Finally, an episode of Did I Like This? that no one has been waiting for! Well, I know not many people come to my blog to read this, but I hate leaving things unfinished, so I decided to explore another past hip-hop album and plan on doing all of them eventually. Today, I pick the other end of the spectrum, far away from the gangsta rap of previous albums: LL Cool J’s third album Walking With a Panther, released in 1989 by Def Jam.
What I Remember: Like most LL Cool J music, I remember enjoying it to a point but also feeling slightly embarrassed about it. This changed a little with Mama Said Knock You Out, but here, on the preceding album, most of it seems like such an act. The cover with the panther wearing a gold chain. Some songs just seemed plain silly to me. I don’t really know why I still listened to it, actually. It didn’t even feel like a guilty pleasure and, in fact, at 10 I shouldn’t even know what a guilty pleasure is.
What I Say Now: The opening beat is raw and somewhat exciting. There is a certain anger in the rapping and that first song, Droppin’ Em, really sounds decent and not that different from many other songs at the time. Lyrically it’s mostly bragging and wordplay, not worth talking about. But: almost no cursing, no f-words at all! Does that make him “soft”, as others probably would claim?
The next song, Smokin’ Dopin’ is not about drugs, but about music and dancing, but it’s a really boring song. How can you sing about dancing and make it sleep-inducing?
Here's a mean joint, all the hip-hoppers are singin it
Doin a dance in tight bike pants
So get up on it you'll only get one chance
to work out, the soreness in your muscles
Work-out song about tight bike pants? Welcome to the past, suckers!
Fast Peg tells the story of a girl who falls for the wrong guy,
She had to pay for her man's mistakes
They shot her in the head
That's the breaks
A strange story in which the girl doesn’t get a lot of sympathies either, even if it’s from her point of view. She’s just the dumb victim who can’t think for herself.
I’m the Type of Guy is a somewhat offensive song about him being the guy who takes away other guys’ girlfriends because he is so smooth and sneaky. He makes fun of men who don’t care about their women, but the women don’t even have a voice in that song, they are just the object of his macho sex games. Then there’s Big Ole Butt, where the title unfortunately tells you all. It’s a story about him having different girlfriends at the same time, showing them his lover skills and admiring their big butts. Yes, it’s even worse than it sounds.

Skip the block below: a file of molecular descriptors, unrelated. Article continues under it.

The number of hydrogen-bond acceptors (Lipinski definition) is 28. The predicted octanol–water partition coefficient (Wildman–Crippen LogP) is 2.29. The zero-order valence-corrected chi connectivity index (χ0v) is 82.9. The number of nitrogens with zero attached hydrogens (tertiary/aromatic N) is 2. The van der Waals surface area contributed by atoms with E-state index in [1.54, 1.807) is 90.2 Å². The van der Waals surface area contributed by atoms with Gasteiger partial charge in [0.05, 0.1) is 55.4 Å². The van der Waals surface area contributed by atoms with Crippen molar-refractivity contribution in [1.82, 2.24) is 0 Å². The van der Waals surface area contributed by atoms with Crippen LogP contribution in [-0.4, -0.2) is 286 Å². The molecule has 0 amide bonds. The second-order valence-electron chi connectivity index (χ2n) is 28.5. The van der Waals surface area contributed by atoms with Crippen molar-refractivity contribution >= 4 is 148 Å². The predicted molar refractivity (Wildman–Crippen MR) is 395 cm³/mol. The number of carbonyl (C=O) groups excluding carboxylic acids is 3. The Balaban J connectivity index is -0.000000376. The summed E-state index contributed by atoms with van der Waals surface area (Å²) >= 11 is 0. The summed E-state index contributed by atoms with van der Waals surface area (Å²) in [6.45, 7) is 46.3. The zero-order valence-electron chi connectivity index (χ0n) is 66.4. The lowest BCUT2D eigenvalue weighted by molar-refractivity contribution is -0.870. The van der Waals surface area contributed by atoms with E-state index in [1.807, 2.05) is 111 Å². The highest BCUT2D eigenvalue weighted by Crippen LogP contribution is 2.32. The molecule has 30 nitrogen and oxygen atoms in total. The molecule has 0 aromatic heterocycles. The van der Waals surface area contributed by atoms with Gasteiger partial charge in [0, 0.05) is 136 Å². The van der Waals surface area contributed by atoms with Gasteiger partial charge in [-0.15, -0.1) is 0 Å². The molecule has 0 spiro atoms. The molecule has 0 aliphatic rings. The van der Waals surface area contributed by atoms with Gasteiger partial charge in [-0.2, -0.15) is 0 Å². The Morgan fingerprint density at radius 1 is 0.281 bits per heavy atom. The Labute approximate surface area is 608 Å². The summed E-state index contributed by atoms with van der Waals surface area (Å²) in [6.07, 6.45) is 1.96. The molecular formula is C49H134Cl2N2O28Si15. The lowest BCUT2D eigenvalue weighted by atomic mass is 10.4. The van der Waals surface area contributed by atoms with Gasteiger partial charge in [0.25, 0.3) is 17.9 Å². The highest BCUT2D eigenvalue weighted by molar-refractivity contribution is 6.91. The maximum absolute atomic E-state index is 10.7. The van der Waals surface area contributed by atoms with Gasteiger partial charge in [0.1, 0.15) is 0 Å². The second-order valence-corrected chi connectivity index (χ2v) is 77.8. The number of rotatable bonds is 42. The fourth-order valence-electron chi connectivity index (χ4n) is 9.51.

Most of the other songs are bragging stories that repeat the same ideas over and over again. Then there are the infamous love songs that are the weakest songs on the album musically and lyrically. they really just don’t fit on this kind of album. And nothing against good love songs but these songs are just cheesy romance trifle. And they are even more silly when compared with the stupid sex songs that accompany them on the album.
The last song is called Change Your Ways, which sounds like a call for revolution or, well, change, but it is as superficial as it gets.
Put your cigarette out, throw away your drink
Take a moment of silence to stop and think
Hah, we gotta change our ways
Or we'll never see brighter days
Well, nice try, L, nice try.
All in all, this is a pretty forgettable album. The lyrics are pointless and forgettable, sometimes offensive and sometimes embarrassing. The music is the best part of it, but there are still many better hip-hop albums than this.